He loved the nickname “Dizzy,” and he did everything he could to live up to it. The hyperactive stage antics, the puffed cheeks, the distinctive bent trumpet—it all fed into his persona as a showman. Yet John Birks Gillespie was anything but dizzy. He was the brain trust of the bebop revolution: Charlie Parker and Thelonious Monk were his creative equals (and may have been the only ones), but it was Gillespie who intellectualized the music, codified it, and became its emissary to the world.
It wasn’t his only direction. Gillespie is equally important in the birth of Latin jazz, and he did his best to push forward from there and to keep a creative edge right up to his passing in 1993. Here are 10 artifacts from that journey.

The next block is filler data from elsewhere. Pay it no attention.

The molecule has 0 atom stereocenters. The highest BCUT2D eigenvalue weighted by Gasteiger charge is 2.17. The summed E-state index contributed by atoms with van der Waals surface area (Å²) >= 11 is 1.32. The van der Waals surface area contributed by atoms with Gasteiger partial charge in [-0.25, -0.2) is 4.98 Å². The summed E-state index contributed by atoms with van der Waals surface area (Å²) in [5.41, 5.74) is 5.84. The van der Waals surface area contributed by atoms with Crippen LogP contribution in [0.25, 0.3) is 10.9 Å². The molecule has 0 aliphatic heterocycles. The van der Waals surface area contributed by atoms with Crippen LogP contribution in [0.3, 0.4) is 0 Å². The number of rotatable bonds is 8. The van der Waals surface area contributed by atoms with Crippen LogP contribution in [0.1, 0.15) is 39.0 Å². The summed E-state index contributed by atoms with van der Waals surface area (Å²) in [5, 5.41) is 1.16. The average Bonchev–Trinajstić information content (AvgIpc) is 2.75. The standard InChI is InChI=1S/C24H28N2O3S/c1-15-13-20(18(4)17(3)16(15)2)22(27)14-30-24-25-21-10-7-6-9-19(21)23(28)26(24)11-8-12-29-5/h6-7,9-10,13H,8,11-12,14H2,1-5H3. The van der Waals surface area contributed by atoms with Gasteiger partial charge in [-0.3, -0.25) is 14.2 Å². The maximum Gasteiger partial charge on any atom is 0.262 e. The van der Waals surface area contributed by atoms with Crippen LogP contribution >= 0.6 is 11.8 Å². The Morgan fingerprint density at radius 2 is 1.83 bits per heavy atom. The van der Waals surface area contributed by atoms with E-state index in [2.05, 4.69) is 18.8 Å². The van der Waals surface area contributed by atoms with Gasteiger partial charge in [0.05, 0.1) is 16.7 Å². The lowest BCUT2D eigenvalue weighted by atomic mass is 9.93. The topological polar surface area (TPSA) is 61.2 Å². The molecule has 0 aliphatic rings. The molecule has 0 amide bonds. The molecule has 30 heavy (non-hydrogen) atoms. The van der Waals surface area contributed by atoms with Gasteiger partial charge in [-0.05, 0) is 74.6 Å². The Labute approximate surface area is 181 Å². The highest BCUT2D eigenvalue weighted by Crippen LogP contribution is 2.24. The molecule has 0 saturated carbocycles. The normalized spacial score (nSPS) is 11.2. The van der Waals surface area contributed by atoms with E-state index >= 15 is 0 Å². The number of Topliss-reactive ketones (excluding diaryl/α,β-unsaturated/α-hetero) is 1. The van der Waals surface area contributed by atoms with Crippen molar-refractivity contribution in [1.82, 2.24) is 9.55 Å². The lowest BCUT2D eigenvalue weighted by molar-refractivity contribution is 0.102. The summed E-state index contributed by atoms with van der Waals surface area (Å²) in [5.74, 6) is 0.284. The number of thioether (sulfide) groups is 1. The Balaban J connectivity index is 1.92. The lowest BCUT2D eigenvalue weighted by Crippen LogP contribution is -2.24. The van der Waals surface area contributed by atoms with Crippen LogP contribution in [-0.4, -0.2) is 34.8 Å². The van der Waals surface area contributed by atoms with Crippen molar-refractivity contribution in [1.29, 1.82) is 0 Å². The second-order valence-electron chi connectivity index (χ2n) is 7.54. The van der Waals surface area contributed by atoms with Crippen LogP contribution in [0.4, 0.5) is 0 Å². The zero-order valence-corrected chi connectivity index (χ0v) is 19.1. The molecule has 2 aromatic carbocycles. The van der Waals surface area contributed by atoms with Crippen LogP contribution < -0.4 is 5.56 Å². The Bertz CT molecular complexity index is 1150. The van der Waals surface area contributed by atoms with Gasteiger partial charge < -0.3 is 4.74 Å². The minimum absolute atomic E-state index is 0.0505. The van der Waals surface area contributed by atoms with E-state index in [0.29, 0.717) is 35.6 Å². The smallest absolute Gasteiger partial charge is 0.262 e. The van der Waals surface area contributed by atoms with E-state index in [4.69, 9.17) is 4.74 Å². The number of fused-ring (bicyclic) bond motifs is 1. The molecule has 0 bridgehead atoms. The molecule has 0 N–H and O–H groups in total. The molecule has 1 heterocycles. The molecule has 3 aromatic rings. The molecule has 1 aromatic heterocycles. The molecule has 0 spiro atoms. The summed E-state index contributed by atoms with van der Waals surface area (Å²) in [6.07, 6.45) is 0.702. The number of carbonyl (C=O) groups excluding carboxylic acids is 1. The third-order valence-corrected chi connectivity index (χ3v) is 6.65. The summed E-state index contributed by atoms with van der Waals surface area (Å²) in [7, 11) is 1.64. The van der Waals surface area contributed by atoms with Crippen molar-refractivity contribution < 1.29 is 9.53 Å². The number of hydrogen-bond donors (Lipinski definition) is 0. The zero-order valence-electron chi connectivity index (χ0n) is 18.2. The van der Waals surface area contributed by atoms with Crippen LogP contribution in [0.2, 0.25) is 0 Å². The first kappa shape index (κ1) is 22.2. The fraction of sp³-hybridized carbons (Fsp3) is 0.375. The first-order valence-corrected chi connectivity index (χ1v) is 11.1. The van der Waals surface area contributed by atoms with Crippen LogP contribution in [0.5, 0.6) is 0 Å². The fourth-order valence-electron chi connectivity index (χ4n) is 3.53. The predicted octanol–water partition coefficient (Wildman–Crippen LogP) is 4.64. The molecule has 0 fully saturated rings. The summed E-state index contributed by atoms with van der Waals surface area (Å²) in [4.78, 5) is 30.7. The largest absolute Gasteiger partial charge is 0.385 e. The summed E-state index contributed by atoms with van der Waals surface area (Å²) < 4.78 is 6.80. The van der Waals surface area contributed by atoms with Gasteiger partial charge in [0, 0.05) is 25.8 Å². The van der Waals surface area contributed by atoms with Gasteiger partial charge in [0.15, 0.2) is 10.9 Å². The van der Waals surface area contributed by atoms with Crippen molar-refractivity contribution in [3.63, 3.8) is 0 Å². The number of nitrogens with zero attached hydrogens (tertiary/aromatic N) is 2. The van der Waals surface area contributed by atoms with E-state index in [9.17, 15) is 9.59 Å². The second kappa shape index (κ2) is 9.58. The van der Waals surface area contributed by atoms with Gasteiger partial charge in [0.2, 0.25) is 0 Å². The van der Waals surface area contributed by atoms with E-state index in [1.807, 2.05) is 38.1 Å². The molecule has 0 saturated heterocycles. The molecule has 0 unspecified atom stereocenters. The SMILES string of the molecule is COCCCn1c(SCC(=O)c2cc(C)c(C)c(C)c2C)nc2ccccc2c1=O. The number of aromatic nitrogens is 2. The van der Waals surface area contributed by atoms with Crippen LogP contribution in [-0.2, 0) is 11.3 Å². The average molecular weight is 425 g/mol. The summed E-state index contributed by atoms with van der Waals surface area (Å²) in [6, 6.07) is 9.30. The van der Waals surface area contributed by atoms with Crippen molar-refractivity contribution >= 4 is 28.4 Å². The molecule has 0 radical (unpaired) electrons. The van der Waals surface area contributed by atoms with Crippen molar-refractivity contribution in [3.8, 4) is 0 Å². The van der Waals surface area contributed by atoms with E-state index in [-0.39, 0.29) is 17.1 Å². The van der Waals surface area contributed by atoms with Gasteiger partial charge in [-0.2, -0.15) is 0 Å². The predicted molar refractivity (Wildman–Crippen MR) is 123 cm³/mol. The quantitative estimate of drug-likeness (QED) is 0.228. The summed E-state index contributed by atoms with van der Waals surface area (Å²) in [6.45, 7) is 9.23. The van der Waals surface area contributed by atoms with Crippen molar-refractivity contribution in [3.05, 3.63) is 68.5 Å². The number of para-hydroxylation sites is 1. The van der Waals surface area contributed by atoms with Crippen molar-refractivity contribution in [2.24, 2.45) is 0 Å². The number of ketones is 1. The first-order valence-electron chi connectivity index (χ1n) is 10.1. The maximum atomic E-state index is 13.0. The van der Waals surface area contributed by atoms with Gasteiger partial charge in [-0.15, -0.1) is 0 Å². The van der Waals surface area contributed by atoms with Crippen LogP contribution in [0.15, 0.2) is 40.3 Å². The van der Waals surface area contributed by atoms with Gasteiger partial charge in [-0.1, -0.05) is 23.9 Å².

There’s a tendency to think that Gillespie siloed himself into the sound of 1947 for the entirety of his career. In fact, he made a point of keeping up with new trends, as witnessed by his 1962 performance of this bossa nova standard. Gillespie leads an octet through the sprightly arrangement (recorded live in New York City), with solos by pianist Lalo Schifrin and alto saxophonist Leo Wright that are sprightlier still. When it comes to Dizzy’s turn, he has a sense of dance in his improvisation that was often buried in his bebop peak by all his latticework. Some of that is here too—but put into the service of the bossa groove. As is his ever-present playfulness, for which one need look no further than the way he spirals around Wright in the song’s bridge.
Listen to a Spotify playlist including most of the tracks in this JazzTimes 10: